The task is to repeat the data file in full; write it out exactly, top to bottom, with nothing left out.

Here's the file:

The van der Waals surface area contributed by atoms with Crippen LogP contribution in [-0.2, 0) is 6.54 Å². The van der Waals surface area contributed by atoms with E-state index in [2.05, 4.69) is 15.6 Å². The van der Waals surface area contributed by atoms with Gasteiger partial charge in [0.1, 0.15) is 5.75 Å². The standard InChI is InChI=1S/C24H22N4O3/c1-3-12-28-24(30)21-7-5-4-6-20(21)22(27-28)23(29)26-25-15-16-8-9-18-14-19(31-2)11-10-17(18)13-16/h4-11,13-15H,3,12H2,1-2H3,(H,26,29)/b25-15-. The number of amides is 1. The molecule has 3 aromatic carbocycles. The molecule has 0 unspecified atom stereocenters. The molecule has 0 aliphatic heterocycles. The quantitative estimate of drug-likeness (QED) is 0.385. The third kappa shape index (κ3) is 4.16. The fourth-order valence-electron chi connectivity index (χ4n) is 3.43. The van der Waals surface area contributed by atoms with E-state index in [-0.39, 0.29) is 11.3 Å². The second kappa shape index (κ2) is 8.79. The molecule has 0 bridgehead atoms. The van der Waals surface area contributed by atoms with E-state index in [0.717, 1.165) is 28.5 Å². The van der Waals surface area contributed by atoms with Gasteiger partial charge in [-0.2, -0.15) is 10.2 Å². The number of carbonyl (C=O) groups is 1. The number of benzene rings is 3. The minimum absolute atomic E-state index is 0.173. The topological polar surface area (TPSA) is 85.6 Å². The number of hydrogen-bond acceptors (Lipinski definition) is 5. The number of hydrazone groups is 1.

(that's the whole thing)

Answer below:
The van der Waals surface area contributed by atoms with Crippen LogP contribution in [-0.2, 0) is 6.54 Å². The van der Waals surface area contributed by atoms with E-state index in [2.05, 4.69) is 15.6 Å². The van der Waals surface area contributed by atoms with Gasteiger partial charge in [0.1, 0.15) is 5.75 Å². The standard InChI is InChI=1S/C24H22N4O3/c1-3-12-28-24(30)21-7-5-4-6-20(21)22(27-28)23(29)26-25-15-16-8-9-18-14-19(31-2)11-10-17(18)13-16/h4-11,13-15H,3,12H2,1-2H3,(H,26,29)/b25-15-. The number of amides is 1. The molecule has 3 aromatic carbocycles. The molecule has 0 unspecified atom stereocenters. The molecule has 0 aliphatic heterocycles. The quantitative estimate of drug-likeness (QED) is 0.385. The third kappa shape index (κ3) is 4.16. The fourth-order valence-electron chi connectivity index (χ4n) is 3.43. The van der Waals surface area contributed by atoms with E-state index in [-0.39, 0.29) is 11.3 Å². The second kappa shape index (κ2) is 8.79. The molecule has 0 bridgehead atoms. The van der Waals surface area contributed by atoms with E-state index in [0.717, 1.165) is 28.5 Å². The van der Waals surface area contributed by atoms with Gasteiger partial charge in [-0.2, -0.15) is 10.2 Å². The number of carbonyl (C=O) groups is 1. The number of benzene rings is 3. The minimum absolute atomic E-state index is 0.173. The topological polar surface area (TPSA) is 85.6 Å². The number of hydrogen-bond acceptors (Lipinski definition) is 5. The number of hydrazone groups is 1.